TOLEDO, Ohio — The WTOL 11 Weather Team is preparing for what you need to know for the total solar eclipse on April 8, 2024. First, let's break down the science behind this phenomenon:
A total solar eclipse occurs when the moon passes between the sun and Earth, completely blocking the face of the sun. The umbra is the area in which the moon completely blocks the sun's light and casts a shadow on the Earth's surface — a total eclipse of the sun.
The width of this shadow on the face of the Earth is very narrow with respect to the size of the planet: during the 2024 eclipse, the shadow will be approximately 110 miles wide as it passes directly over northern Ohio.
The outer shadow circle, the penumbra, shows the extent of the partial eclipse. For a few very short minutes on the afternoon of April 8, 2024, most of northern Ohio will be completely in the shadow of the moon.
You won't want to miss this event, which is just over a year away. Let's take a look at the three things to know to be prepared for the total solar eclipse.
#3 The path of totality
The total solar eclipse is a once-in-a-lifetime event in Ohio. This will be the first time in over 200 years the state of Ohio experiences a total solar eclipse. The last time a total solar eclipse passed over Ohio was in 1806. It is truly rare to be in the narrow path of totality of a total solar eclipse.
What exactly does a total solar eclipse look like? It is a few mere moments of totality, when the moon completely covers the disk of the sun. At totality, the sun is 100% eclipsed, a rare opportunity to view the sun’s corona with your very own eyes.
For most areas in northern Ohio the time in totality will average just under three minutes. Another total solar eclipse won't pass through Ohio until 2099, so you may never have a chance to view this rare event in this area again.
To get the full experience of a total solar eclipse, it is crucial that you are in the narrow path of totality. From the penumbra, the area outside of the umbra and path of totality, only a partial solar eclipse will be visible.
The partial eclipse will be slight near the outer circle and deep near the path of totality. While only a narrow corridor of the United States will experience totality, the entire contiguous United States will at least be cast in a partial solar eclipse. For the full effect, you must get inside the path of totality! 99% is not the same as 100%.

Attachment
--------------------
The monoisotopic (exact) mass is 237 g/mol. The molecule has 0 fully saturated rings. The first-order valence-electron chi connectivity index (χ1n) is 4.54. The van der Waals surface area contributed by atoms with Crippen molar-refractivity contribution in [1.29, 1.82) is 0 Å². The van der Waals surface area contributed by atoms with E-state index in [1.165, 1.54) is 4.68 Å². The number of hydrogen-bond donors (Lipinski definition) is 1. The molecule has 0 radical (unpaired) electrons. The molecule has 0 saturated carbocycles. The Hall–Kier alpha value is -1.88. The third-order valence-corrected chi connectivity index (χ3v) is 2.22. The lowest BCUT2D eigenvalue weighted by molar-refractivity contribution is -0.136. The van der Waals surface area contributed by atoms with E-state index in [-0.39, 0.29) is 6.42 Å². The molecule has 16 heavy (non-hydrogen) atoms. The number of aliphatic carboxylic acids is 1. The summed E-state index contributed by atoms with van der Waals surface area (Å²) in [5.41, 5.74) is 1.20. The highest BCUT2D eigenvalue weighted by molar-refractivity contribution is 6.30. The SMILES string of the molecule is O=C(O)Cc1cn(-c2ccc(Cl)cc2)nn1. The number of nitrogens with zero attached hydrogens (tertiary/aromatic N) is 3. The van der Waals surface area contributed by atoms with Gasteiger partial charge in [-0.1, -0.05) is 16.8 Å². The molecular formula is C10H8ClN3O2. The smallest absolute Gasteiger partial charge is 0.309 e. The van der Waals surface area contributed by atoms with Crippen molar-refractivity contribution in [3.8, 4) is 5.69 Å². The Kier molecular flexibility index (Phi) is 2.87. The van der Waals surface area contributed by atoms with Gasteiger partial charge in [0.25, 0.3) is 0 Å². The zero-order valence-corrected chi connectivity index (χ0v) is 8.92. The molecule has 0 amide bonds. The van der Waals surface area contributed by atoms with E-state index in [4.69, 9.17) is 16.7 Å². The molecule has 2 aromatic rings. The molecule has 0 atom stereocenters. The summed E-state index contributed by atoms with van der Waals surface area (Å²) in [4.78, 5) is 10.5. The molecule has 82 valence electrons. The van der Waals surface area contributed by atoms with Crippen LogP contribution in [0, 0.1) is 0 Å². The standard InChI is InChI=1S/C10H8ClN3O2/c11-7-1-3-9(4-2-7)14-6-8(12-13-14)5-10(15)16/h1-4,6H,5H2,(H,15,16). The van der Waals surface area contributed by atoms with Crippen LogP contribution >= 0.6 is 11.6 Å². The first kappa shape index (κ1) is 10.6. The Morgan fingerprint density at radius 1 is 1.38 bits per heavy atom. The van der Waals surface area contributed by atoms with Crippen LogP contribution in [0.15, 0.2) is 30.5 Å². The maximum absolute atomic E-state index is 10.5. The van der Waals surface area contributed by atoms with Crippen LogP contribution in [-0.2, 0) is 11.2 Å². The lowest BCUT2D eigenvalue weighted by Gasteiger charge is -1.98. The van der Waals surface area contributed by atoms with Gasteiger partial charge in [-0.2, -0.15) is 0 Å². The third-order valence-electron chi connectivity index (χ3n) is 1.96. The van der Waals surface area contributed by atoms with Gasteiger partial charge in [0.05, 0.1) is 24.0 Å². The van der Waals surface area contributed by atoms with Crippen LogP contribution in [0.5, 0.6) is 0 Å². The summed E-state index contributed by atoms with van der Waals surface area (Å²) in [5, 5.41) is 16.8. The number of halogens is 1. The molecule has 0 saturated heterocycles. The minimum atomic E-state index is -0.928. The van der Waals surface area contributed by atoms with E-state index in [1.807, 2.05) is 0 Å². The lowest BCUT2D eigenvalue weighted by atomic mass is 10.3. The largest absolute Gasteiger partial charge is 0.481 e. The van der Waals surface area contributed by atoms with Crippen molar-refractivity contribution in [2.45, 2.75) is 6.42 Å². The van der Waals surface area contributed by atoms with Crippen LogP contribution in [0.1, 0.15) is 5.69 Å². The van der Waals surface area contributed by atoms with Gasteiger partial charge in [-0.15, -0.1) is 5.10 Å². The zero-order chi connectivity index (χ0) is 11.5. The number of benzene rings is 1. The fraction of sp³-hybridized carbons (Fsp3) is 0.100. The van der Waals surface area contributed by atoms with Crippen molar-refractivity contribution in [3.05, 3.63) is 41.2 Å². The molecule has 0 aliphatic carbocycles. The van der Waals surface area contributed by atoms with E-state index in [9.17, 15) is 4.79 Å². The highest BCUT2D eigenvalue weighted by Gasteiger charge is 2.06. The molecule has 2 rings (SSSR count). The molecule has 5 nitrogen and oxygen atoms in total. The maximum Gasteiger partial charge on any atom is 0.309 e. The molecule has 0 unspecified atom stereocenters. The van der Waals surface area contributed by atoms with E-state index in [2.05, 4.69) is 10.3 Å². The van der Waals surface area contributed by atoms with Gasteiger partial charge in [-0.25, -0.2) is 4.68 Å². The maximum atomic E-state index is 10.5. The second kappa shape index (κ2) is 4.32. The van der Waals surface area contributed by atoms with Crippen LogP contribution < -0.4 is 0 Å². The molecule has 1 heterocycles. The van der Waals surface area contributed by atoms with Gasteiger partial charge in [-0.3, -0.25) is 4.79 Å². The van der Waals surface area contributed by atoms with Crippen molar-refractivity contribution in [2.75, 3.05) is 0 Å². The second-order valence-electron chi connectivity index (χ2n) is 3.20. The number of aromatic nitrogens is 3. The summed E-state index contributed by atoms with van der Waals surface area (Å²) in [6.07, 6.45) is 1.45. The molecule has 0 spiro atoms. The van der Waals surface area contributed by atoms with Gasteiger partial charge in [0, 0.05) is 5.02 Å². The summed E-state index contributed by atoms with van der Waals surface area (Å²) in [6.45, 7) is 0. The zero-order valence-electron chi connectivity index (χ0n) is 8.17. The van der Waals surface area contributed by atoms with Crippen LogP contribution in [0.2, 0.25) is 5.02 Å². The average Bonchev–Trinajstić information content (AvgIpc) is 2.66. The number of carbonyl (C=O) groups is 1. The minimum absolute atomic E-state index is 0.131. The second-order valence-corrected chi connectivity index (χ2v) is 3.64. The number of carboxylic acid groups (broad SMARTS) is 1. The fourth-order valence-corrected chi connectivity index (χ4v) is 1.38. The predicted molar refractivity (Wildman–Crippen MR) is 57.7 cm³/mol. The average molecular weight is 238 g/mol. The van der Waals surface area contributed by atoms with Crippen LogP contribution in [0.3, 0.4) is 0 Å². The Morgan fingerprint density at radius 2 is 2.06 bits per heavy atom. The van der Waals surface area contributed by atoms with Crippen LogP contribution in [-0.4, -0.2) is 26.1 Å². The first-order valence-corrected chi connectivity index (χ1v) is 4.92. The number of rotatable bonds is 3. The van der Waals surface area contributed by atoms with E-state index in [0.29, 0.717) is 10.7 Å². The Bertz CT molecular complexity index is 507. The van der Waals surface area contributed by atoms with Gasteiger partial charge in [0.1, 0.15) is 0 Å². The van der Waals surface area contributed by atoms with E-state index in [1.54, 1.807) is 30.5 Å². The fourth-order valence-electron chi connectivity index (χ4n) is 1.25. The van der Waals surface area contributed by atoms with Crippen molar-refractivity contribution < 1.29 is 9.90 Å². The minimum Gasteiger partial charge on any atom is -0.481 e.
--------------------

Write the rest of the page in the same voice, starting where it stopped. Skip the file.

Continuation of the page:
#2 Spectacle of the decade!
The lure of the eclipse will bring tens of millions of visitors flocking to the path of totality. Potentially hundreds of thousands of people could visit northwest Ohio in early April 2024 to catch the event.
The rarity of totality may bring a once in a lifetime opportunity to view the sun’s corona. The event is expected to have a major impact on local businesses, economy, local schools and higher education. This is an opportunity to learn outside the classroom.
#1 A rare look at the sun’s corona
The only opportunity to view the sun’s corona is within the path of totality What is the corona? It is the outermost part of the sun’s atmosphere. It is composed mainly of plasma, which are hot ionized gasses. The corona is usually hidden by the bright light of the sun's surface, which makes it impossible to see without using special instruments and filters -- barring, of course, a total solar eclipse.
During the total solar eclipse, the few short minutes of totality is the only time the corona is uniquely visible and can be seen with the naked eye. This is the moment the moon is completely blocking the direct rays of the sun, revealing the solar corona.
Why is the corona so dim?
The corona reaches extremely high temperatures. However, the corona is very dim and cannot be seen without very special equipment, except for the extremely rare and short time of totality.
The sun's corona is about 10 million times less dense than the sun’s surface. This low density makes the corona much less bright than the surface of the sun. The corona continually varies in size and shape as it is affected by the sun's magnetic field.
Why is the corona so hot?
It’s hard to believe, but the sun’s corona is hotter than the sun itself. The corona is in the outer layer of the sun’s atmosphere—far from its surface. Yet the corona is hundreds of times hotter than the Sun’s surface. The corona’s high temperatures are actually bit of a mystery to astronomers and other scientists.
A NASA mission called IRIS may have provided one possible answer. The mission discovered packets of very hot material called "heat bombs" that travel from the sun into the corona. In the corona, the heat bombs explode and release their energy.
Another theory is the possibility of solar tornadoes, which are giant vertical spirals of plasma that interact with the sun’s magnetic field. This is a “hot” topic that researchers continue to study and debate as our understanding of our solar system expands.
What are coronal loops and streamers?
The surface of the sun is covered in incredibly strong magnetic fields. The sun's magnetic fields affect charged particles in the corona to form beautiful features. These include streamers, loops, and plumes. We can view these features in detail with special telescopes, but these features and others may be uniquely visible during totality. Other unique features include Baily's beads or the Diamond ring that you may be able to see during totality.
Stay with WTOL 11 on-air, online and on our free mobile news and weather apps for the latest in total solar eclipse coverage.
MORE 2024 TOTAL SOLAR ECLIPSE COVERAGE FROM WTOL 11